Figure 17-30 provides an example that uses the WhereAmIRunningBody to demonstrate an unexpected behavior. In this example, we create two nodes: g2_node and g4_node. The node g2_node is constructed with a reference to g2. The graph g2 is passed a reference to a task_group_context that has priority_normal and g2 is reset() in a task_arena with a concurrency of 2. We should therefore expect g2_node to execute with normal priority in an arena with 2 threads, right? The node g4_node is constructed such that we should expect it to execute with high priority in an arena with four threads.

The first group of calls that include g2_node.try_put(0) and g4_node.try_put(1) match these expectations:

Figure 17-30
figure 30

An example that has unexpected behavior because of cross-graph communication

But, when we make an edge from g2_node to g4_node, we make a connection between nodes that exist in two different graphs. Our second set of calls that include g2_node.try_put(2) again cause the body of g2_node to execute with normal priority in arena a2. But TBB, trying to reduce scheduling overheads, uses scheduler bypass (see Scheduler Bypass in Chapter 10) when it invokes g4_node due to the edge from g2_node to g4_node. The result is that g4_node executes in the same thread as g2_node, but this thread belongs to arena a2 not a4. It still uses the correct task_group_context when the task is constructed, but it winds up being scheduled in an unexpected arena.

2:g2_node executing in arena 2 with priority normal 2:g4_node executing in arena 2 with priority high

From this simple example, we can see that this edge breaks the separation between the graphs. If we were using arenas a2 and a4 to control the number of threads, for work isolation or for thread affinity purposes, this edge will undo our efforts. We should not make edges between graphs.

Do: Use try_put to Communicate Across Graphs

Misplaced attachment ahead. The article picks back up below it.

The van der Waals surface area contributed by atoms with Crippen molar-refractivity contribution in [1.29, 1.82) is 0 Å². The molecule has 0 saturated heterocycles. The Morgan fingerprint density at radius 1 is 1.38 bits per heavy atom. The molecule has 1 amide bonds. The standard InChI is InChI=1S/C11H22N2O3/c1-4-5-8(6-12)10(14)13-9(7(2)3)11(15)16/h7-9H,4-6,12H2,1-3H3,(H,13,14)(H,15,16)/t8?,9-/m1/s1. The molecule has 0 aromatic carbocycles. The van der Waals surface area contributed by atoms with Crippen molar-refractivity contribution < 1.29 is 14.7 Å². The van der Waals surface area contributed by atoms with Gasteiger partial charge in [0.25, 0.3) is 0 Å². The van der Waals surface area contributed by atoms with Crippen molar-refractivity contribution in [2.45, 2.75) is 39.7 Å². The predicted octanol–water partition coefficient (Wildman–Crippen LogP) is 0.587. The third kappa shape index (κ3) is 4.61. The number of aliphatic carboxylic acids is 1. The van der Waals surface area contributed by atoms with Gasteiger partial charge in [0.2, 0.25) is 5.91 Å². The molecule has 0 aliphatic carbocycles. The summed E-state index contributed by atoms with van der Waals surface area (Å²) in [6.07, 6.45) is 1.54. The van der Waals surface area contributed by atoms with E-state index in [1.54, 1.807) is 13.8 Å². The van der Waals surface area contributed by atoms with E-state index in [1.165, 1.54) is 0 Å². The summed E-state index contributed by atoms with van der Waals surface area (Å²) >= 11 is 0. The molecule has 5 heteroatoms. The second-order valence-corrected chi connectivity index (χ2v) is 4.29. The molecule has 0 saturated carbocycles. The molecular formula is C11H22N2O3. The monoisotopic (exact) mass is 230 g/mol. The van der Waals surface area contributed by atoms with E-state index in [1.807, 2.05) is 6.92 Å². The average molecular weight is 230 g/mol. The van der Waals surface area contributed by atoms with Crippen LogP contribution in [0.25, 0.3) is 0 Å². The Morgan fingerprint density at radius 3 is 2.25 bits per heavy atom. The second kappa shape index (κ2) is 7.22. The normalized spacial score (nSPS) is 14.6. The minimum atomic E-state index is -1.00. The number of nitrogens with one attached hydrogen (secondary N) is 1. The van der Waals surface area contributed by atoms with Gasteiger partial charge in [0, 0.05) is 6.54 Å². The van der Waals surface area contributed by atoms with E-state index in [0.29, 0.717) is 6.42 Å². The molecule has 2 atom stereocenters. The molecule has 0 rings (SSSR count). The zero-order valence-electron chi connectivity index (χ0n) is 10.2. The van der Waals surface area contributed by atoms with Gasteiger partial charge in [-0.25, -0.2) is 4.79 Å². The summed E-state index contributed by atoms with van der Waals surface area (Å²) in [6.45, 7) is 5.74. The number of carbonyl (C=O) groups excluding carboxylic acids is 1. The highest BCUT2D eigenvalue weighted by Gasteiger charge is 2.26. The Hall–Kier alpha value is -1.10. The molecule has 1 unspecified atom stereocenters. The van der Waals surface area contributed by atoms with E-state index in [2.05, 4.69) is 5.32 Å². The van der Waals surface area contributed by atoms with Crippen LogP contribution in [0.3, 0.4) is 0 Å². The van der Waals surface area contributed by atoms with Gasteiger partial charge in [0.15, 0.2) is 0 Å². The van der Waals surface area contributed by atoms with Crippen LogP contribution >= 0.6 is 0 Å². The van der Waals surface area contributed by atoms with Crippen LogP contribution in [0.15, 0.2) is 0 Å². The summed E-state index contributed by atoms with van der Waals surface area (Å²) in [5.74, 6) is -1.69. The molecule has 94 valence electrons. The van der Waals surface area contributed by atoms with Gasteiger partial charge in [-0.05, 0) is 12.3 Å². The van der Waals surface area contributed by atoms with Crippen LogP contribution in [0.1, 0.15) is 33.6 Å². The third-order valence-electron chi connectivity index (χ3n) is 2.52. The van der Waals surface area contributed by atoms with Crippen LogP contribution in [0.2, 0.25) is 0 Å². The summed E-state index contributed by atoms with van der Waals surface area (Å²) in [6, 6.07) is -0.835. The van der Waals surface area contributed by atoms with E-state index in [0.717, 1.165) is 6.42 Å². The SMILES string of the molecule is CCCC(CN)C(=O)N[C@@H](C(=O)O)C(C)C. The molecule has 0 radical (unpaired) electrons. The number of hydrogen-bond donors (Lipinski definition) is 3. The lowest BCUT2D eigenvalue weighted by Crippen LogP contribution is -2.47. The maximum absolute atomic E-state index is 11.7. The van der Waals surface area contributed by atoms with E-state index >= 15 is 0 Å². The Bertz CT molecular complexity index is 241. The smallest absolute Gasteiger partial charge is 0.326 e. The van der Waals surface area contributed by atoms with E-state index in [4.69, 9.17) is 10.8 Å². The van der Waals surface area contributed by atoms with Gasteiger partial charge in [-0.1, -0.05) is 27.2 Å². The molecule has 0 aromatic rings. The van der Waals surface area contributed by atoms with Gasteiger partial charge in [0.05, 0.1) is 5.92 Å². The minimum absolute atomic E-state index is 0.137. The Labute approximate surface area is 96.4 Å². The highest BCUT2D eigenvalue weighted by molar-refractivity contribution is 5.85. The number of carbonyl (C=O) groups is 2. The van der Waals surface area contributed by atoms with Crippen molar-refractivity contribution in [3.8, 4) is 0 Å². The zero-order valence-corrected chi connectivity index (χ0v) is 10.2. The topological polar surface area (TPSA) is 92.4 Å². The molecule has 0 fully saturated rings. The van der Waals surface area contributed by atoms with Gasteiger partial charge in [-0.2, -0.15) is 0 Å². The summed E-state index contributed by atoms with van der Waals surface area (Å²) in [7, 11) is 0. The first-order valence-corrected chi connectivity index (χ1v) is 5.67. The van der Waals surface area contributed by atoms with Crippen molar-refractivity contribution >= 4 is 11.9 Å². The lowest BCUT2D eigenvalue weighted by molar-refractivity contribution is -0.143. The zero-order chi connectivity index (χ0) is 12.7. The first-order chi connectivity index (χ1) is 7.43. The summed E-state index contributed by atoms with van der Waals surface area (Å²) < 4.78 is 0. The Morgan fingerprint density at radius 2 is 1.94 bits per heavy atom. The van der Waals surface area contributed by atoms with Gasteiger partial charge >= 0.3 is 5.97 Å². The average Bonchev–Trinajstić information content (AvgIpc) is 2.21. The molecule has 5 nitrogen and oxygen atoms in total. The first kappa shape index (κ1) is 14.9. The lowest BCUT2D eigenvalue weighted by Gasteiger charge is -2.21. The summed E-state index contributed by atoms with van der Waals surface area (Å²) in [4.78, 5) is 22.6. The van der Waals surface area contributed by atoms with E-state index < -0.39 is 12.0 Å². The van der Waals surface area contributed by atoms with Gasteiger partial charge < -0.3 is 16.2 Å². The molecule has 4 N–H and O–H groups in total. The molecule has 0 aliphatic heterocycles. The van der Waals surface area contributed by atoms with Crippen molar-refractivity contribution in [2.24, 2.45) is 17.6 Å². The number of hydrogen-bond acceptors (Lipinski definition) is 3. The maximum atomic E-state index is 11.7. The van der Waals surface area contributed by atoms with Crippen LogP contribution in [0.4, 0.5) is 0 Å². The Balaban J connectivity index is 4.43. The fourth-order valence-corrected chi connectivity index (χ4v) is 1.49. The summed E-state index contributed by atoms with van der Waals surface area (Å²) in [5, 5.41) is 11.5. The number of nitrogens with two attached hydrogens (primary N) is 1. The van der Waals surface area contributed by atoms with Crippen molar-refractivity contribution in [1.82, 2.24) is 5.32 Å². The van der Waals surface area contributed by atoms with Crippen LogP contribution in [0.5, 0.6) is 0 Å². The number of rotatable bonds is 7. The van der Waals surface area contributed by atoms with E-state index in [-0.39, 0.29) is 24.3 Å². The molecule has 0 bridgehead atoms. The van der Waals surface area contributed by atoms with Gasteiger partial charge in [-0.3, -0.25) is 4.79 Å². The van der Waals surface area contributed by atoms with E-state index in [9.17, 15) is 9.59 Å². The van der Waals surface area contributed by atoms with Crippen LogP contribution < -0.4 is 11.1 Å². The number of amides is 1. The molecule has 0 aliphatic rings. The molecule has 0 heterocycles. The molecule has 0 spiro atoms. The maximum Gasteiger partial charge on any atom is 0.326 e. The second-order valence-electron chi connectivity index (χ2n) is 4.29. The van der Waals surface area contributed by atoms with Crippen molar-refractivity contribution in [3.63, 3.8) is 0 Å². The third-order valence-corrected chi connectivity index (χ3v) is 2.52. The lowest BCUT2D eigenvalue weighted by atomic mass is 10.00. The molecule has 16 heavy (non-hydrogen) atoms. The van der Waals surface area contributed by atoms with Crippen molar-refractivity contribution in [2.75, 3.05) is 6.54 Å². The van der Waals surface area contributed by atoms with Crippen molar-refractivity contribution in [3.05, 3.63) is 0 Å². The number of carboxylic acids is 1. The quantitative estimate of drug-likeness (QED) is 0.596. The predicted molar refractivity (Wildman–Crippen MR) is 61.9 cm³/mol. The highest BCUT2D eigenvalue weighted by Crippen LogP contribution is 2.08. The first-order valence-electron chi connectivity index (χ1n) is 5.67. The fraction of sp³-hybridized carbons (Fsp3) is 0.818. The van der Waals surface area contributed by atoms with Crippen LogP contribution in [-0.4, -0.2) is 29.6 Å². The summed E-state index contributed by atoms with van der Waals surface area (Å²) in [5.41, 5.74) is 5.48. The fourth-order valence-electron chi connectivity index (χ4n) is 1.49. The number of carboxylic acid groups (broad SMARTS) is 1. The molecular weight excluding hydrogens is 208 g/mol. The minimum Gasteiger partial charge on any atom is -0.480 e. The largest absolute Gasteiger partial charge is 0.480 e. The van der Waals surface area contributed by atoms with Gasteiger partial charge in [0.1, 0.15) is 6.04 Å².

In the previous “Don’t,” we decided that we should not make edges between graphs. But what if we really need to communicate across graphs? The least dangerous option is to explicitly call try_put to send a message from a node in one graph to a node in another graph. We don’t introduce an edge, so the TBB library won’t do anything sneaky to optimize the communication between the two nodes. Even in this case though, we still need to be careful as our example in Figure 17-31 demonstrates.

Here, we create a graph g2 that sends a message to graph g1 and then waits for both graph g1 and g2. But, the waiting is done in the wrong order!

Since node g2_node2 sends a message to g1_node1, the call to g1.wait_for_all() will likely return immediately since nothing is going on in g1 at the time of the call. We then call g2.wait_for_all(), which returns after g2_node2 is done. After this call returns, g2 is finished but g1 has just received a message from g2_node2 and its node g1_node1 has just started to execute!

Figure 17-31
figure 31

A flow graph that sends a message to another flow graph

Luckily, if we call the waits in the reverse order, things will work as expected:

g2.wait_for_all(); g1.wait_for_all();

But still, we can see that using explicit try_puts is not without dangers. We need to be very careful when graphs communicate with each other!

Do: Use composite_node to Encapsulate Groups of Nodes

In the previous two sections, we warned that communication between graphs can lead to errors. Often developers use more than one graph because they want to logically separate some nodes from others. Encapsulating a group of nodes is convenient if there is a common pattern that needs to be created many times or if there is too much detail in one large flat graph.

In both of these cases, we can use a tbb::flow::composite_node. A composite_node is used to encapsulate a collection of other nodes so they can be used like a first-class graph node. Its interface follows:

figure c

Unlike the other node types that we have discussed in this chapter and in Chapter 3, we need to create a new class that inherits from tbb::flow::composite_node to make use of its functionality. For example, let’s consider the flow graph in Figure 17-32(a). This graph combines two inputs from source1 and source2, and uses a token passing scheme to limit memory consumption.